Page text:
How are city leaders doing after first year in office?
NATCHEZ — After one year under a new administration, City of Natchez officials and some residents seem happy with the direction the city is headed, but agree more work still needs to be done.
Mayor Butch Brown said his first year back in the mayor’s seat has been a “remarkable” one.
“It really has been (remarkable) when you consider that there were many, many things that needed immediate attention,” he said.
From attempting to solve the ever-present recreation puzzle, coming to an agreement with the county on fire protection and embarking on an extensive scattered-site housing project, Brown said his new administration has been busy.
Changes at Duncan Park Golf Course to make it more efficient and profitable, addressing neglected public properties and giving employees raises also top Brown’s list of first-year achievements.
Brown said hiring a city planner and community development director has turned around the city’s planning and community development department and put it on a path to make positive changes in the community.
Brown said the city has also been very proactive in getting grant money for projects, including $750,000 for the renovation of the former railroad depot and the relocation of the Natchez Farmers Market to the bluff.
Some changes in government, though, may not yet be totally noticeable to residents. Residents seem to agree, however, that the new administration is doing a good job so far.
Richard Branyan, owner of Lower Lodge Antiques and a one-time mayor candidate, said he has not noticed any major improvements in the city.
Branyan said, however, he is pleased with the city’s interest in selling surplus properties.
“I think overall they’re doing a pretty good job,” he said. “They haven’t done anything too stupid yet.”
Branyan also said he would like to see the city take a tougher stand against litter.
Resident Barbara Jones said city streets do look cleaner to her, especially with the new, shiny trashcans residents recently received from Waste Pro USA.
The recent waste collection and disposal contracts with Waste Pro USA, which included new trash cans and recycling bins, is an accomplishment for the city, said Ward 3 Alderwoman Sarah Smith, chair of the Board of Aldermen’s utilities committee.
Smith and Brown said they are pleased with the city’s partnership with Entergy to eliminate hanging wire clutter and unnecessary power poles.
Brown, Ward 1 Alderwoman Joyce Arceneaux-Mathis, Smith and Ward 6 Alderman Dan Dillard said new revenue from the opening of Magnolia Bluffs Casino and the Cemetery Road oil well operation on city property have also been positive for the city.
But after only one year of a four-year term, residents and city officials say plenty remains to be accomplished.
Resident and Upper Kutz Barber Shop owner Jimmie Boclear said he believes the new administration is doing a good job. Boclear said he has just one complaint.
“I think we need more activities for kids, more recreation,” he said.
Arceneaux-Mathis said she would like to see significant progress made soon on recreation, ensuring Natchez children have a public pool in which to swim.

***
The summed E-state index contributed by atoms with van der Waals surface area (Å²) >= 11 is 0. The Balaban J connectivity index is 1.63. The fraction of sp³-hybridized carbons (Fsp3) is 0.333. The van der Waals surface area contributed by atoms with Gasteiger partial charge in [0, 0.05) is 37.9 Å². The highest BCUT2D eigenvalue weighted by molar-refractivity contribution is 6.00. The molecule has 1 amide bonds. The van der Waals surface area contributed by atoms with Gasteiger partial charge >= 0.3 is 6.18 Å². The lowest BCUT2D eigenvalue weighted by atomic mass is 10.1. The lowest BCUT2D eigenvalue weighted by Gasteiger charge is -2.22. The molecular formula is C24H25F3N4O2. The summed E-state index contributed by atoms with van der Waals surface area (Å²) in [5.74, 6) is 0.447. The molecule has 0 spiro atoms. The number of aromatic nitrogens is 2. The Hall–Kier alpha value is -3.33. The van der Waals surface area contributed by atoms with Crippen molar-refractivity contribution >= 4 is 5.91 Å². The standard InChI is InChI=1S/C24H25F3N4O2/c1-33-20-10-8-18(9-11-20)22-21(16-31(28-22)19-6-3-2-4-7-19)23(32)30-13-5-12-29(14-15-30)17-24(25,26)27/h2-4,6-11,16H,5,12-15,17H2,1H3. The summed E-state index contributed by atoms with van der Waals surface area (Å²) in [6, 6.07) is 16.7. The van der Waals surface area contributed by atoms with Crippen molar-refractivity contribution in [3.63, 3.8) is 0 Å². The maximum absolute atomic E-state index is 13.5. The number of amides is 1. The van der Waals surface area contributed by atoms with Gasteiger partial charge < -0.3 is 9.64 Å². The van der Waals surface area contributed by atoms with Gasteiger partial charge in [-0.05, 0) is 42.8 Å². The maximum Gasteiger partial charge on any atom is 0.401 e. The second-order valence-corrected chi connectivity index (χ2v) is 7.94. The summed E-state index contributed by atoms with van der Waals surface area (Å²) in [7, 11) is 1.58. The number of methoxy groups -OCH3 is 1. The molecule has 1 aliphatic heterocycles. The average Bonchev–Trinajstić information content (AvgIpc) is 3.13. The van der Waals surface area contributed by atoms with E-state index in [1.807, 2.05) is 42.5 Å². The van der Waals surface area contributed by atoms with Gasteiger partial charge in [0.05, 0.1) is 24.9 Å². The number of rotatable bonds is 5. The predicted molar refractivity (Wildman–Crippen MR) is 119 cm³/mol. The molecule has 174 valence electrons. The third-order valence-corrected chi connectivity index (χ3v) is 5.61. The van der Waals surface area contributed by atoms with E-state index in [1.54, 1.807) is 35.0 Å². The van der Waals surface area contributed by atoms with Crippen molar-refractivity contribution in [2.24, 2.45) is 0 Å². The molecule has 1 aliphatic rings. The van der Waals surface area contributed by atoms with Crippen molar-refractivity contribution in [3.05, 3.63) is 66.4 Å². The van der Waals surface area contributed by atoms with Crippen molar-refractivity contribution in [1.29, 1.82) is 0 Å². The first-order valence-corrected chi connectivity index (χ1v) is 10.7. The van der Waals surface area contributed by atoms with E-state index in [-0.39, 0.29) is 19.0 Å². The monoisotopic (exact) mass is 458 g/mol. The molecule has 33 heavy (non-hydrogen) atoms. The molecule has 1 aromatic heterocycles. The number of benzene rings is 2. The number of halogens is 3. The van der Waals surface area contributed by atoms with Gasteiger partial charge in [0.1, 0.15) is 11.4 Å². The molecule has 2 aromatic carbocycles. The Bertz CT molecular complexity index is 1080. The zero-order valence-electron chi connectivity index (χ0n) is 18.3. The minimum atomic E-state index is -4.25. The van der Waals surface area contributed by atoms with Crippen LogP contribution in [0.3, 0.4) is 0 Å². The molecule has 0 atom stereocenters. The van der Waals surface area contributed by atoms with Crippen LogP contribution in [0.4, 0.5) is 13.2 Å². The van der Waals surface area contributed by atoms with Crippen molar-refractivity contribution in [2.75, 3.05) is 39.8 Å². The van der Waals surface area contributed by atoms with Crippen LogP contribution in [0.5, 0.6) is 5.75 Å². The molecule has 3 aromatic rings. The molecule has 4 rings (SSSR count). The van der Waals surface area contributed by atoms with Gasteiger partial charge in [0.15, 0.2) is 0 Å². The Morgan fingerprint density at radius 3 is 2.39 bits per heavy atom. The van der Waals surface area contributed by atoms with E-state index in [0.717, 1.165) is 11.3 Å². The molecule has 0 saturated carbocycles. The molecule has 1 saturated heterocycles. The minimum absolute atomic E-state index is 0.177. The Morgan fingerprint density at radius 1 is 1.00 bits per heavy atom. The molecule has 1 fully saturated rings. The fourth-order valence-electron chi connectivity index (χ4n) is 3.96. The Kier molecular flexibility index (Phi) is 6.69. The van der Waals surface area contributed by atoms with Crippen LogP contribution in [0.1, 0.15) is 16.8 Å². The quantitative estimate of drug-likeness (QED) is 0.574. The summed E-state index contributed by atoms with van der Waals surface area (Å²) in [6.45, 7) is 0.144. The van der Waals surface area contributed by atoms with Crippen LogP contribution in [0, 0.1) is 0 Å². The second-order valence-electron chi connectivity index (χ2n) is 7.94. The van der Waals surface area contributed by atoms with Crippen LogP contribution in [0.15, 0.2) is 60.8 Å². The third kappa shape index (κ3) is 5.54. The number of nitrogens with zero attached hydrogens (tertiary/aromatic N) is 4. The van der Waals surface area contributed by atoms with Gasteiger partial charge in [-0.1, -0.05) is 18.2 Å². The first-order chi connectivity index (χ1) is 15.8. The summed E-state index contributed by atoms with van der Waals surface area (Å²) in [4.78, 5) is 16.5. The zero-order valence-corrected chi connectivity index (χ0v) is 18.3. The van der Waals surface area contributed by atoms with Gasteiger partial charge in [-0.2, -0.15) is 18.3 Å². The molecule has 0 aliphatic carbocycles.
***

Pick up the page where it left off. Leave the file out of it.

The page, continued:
Arceneaux-Mathis said she is particularly proud of the work completed on Buckner Avenue for the North Natchez Drainage Project this year and looks forward to the completion of the next phase of the project.
Resident Linda Gooden said she would like to see the city work more closely with the Natchez-Adams County School Board of Trustees, such as having regular meetings between the two boards.
Gooden, a former district employee, said she would also like the city to take a close look at its school board employees.
“They need to make sure they appoint people to the board that have hearts for the children and what is best for them,” she said.
Paving streets is also another issue Gooden said she hopes the city makes a priority in the next year.
Resident George Vines also said street repairs were at the top of his wish list for the next year, especially High Street near Stanton Hall where Vines takes tourists on horse carriage rides.
“That street is in terrible condition, and tourists are always on it,” he said.
Creating a street inventory list outlining the city’s worst and best streets, Mayor Butch Brown said, has helped the city have a starting point to continual street maintenance.
The city has committed $500,000 to the street program, and Ward 6 Alderman Dan Dillard said he would like to see significant progress made on repairing streets in the next few months.
Both Dillard and Smith said they would like to see a concerted effort in the next year to revitalize downtown, which they say may require hiring a director to lead that effort.
One of the most important goals for the second year of their term, the officials say, is getting the city’s financial records completely in order.
“I think we need a clearer idea of our money issues and increased monthly reporting on our finances, so we can know on a monthly basis where we are and where we’re going,” Smith said.
Arceneaux-Mathis said she is optimistic about the year to come.
“I think this has been a good year,” she said. “I believe, for all practical purposes, the board is working well together.”